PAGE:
Bitcoin was conceived in 2008 by an anonymous creator known as Satoshi Nakamoto. It is a purely digital currency, or “cryptocurrency”—essentially, strings of ones and zeros flitting around in cyberspace—designed to act as an alternative to government-backed currencies.

Many officials and bankers around the world, including J.P. Morgan Chase Chief Executive James Dimon, have been reluctant to embrace bitcoin. Its reputation has been tarnished by an association with money laundering and other illicit activity, while volatility and uncertainty over its legal status have kept the digital currency trading in the shadows of global markets for years.

CME’s plan to bring bitcoin to the futures market offers a stamp of approval from a financial giant at a time when the digital currency’s supporters say it is gaining respectability.

“It is a legitimization of bitcoin as an asset class,” said Daniel Masters, chairman of the Global Advisors group of companies, which runs a bitcoin hedge fund and exchange-traded notes linked to digital currencies.

The move is nonetheless risky for CME, which could face embarrassment if the bitcoin market implodes, as some skeptics predict will eventually happen. There is no guarantee that its bitcoin initiative will succeed. Many new futures contracts introduced by exchanges fail to take off.

Still, CME’s plan sent the price of bitcoin surging. After the exchange’s announcement Tuesday, the digital currency’s price rose above $6,400 for the first time, up more than 4% for the day, according to CoinDesk. It has more than quintupled so far this year.

Listing bitcoin futures on CME or another U.S. exchange would make it easier to trade the digital currency by allowing market participants to bet on whether its price will fall, something that’s currently difficult to do.

Futures allow “long” investors, who think the price of a commodity will rise, to match their bets against “shorts,” who expect a price drop. Introducing bitcoin futures could help smooth out some of bitcoin’s wild price swings, traders say, because it would give bitcoin pessimists more opportunity to express their views in the marketplace.

“When you make the market more even-sided—to make it as easy to short as to go long—I think the biggest effect you get is a decrease in volatility,” said Mr. Masters, of Global Advisors.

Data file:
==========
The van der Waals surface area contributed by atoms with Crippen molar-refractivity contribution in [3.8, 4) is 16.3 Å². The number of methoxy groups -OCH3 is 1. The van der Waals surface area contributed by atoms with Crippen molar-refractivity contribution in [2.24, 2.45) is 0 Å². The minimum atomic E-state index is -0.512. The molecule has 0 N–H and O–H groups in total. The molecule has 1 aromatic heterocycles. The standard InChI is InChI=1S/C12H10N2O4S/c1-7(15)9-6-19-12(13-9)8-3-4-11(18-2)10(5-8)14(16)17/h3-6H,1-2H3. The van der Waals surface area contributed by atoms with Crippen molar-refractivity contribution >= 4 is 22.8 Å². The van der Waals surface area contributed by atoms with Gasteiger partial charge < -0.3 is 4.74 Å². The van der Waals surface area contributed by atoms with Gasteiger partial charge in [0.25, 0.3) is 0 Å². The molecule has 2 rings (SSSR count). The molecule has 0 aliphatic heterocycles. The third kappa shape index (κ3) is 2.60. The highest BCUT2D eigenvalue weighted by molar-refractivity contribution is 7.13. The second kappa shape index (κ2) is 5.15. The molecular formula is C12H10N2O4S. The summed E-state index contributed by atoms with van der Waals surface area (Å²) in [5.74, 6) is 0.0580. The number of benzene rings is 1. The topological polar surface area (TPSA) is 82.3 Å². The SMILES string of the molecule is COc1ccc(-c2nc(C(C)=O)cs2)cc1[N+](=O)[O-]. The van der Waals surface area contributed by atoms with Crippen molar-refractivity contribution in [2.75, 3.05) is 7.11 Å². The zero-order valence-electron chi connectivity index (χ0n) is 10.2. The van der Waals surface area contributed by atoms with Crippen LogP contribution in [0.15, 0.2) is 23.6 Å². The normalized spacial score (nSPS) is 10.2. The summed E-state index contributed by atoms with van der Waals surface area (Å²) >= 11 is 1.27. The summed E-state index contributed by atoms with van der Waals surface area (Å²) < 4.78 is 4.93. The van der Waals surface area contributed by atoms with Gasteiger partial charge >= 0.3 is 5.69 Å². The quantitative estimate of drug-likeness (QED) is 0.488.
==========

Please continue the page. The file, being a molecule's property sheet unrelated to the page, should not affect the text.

The recent price run-up, along with dozens of launches of digital currency-focused hedge funds in the past year, has sparked interest from Wall Street. Goldman Sachs Group Inc. has said it is considering starting a trading operation for bitcoin and other cryptocurrencies.

The value of all bitcoins in existence recently surpassed $100 billion and now stands at $106.9 billion, according to coinmarketcap.com. By comparison, the market capitalization of Goldman Sachs is $93.8 billion.

Other big players remain skeptical. Mr. Dimon said in September that he viewed bitcoin as a “fraud” that “will eventually blow up.” South Korea and China are among the countries that have tightened regulations around digital currencies in recent months.

But most market participants say banks would be more likely to trade or make markets in bitcoin if a futures contract takes off. That’s because shorting bitcoin can help a financial institution insure against a price drop. A cryptocurrency trading desk at a bank could turn to the futures market when it wanted to reduce the risk of its bitcoin holdings.

Futures could also pave the way for retail investors to get more involved in the digital currency, especially after the Securities and Exchange Commission earlier this year rejected efforts to launch the first exchange-traded fund based on bitcoin.

Trading the virtual currency can currently be logistically tricky. Since U.S. brokerages generally don’t offer a way to trade digital currency, people who want to buy or sell it need to set up accounts directly with a bitcoin exchange. There are dozens of such exchanges around the world, many of them small and lightly regulated.

But if a major U.S. exchange launches futures tied to bitcoin, investing in the digital currency would become similar to trading commodities, with investors able to use popular retail brokerages.

Bitcoin futures could also become the basis for an ETF linked to the digital currency, in much the same way that the United States Oil Fund , the world’s largest crude oil ETF, is built out of oil futures rather than physical barrels of oil.

CME traces its history back to 1848, when the first futures markets formed in Chicago to allow farmers and grain buyers a way to trade agricultural commodities. It now runs a huge array of markets, from oil and gas futures to financial contracts tied to interest rates.

Tuesday’s announcement sets off a horse race between CME and its smaller crosstown rival, Cboe Global Markets Inc., to see which exchange operator can launch bitcoin futures first. Cboe said in August it was planning to launch bitcoin futures by the end of 2017 or early 2018, pending regulatory approvals. A Cboe spokeswoman declined to comment.

Both CME and Cboe are regulated by the Commodity Futures Trading Commission, which would need to sign off on the launch of any bitcoin futures contract.

The CFTC has lately been friendlier to bitcoin than the SEC. In July, the CFTC granted a startup called LedgerX approval to clear bitcoin options, making it the first U.S. federally regulated platform of its kind.”